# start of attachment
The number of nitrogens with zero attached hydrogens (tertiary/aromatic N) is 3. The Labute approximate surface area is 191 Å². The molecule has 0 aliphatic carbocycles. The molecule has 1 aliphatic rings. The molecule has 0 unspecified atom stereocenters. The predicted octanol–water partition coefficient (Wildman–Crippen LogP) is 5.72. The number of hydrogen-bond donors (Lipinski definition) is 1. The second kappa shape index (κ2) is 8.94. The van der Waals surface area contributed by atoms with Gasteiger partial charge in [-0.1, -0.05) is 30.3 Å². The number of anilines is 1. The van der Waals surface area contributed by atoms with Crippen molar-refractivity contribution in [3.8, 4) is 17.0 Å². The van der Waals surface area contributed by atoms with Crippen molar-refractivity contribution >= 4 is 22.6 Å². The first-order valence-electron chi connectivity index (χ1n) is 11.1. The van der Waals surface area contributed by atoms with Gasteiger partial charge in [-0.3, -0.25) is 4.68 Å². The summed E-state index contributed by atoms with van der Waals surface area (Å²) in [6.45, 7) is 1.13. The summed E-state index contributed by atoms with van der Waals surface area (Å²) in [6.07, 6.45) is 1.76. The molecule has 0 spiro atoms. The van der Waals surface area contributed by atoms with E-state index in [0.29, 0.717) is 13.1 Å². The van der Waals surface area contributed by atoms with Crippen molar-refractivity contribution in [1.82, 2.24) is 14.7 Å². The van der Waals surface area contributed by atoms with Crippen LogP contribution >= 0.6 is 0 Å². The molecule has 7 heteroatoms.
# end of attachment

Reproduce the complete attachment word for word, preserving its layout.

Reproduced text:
The number of nitrogens with zero attached hydrogens (tertiary/aromatic N) is 3. The Labute approximate surface area is 191 Å². The molecule has 0 aliphatic carbocycles. The molecule has 1 aliphatic rings. The molecule has 0 unspecified atom stereocenters. The predicted octanol–water partition coefficient (Wildman–Crippen LogP) is 5.72. The number of hydrogen-bond donors (Lipinski definition) is 1. The second kappa shape index (κ2) is 8.94. The van der Waals surface area contributed by atoms with Gasteiger partial charge in [-0.1, -0.05) is 30.3 Å². The number of anilines is 1. The van der Waals surface area contributed by atoms with Crippen molar-refractivity contribution in [3.8, 4) is 17.0 Å². The van der Waals surface area contributed by atoms with Crippen molar-refractivity contribution >= 4 is 22.6 Å². The first-order valence-electron chi connectivity index (χ1n) is 11.1. The van der Waals surface area contributed by atoms with Gasteiger partial charge in [-0.3, -0.25) is 4.68 Å². The summed E-state index contributed by atoms with van der Waals surface area (Å²) in [6.45, 7) is 1.13. The summed E-state index contributed by atoms with van der Waals surface area (Å²) in [6.07, 6.45) is 1.76. The molecule has 0 spiro atoms. The van der Waals surface area contributed by atoms with E-state index in [0.29, 0.717) is 13.1 Å². The van der Waals surface area contributed by atoms with Crippen molar-refractivity contribution in [1.82, 2.24) is 14.7 Å². The van der Waals surface area contributed by atoms with Crippen LogP contribution >= 0.6 is 0 Å². The molecule has 7 heteroatoms.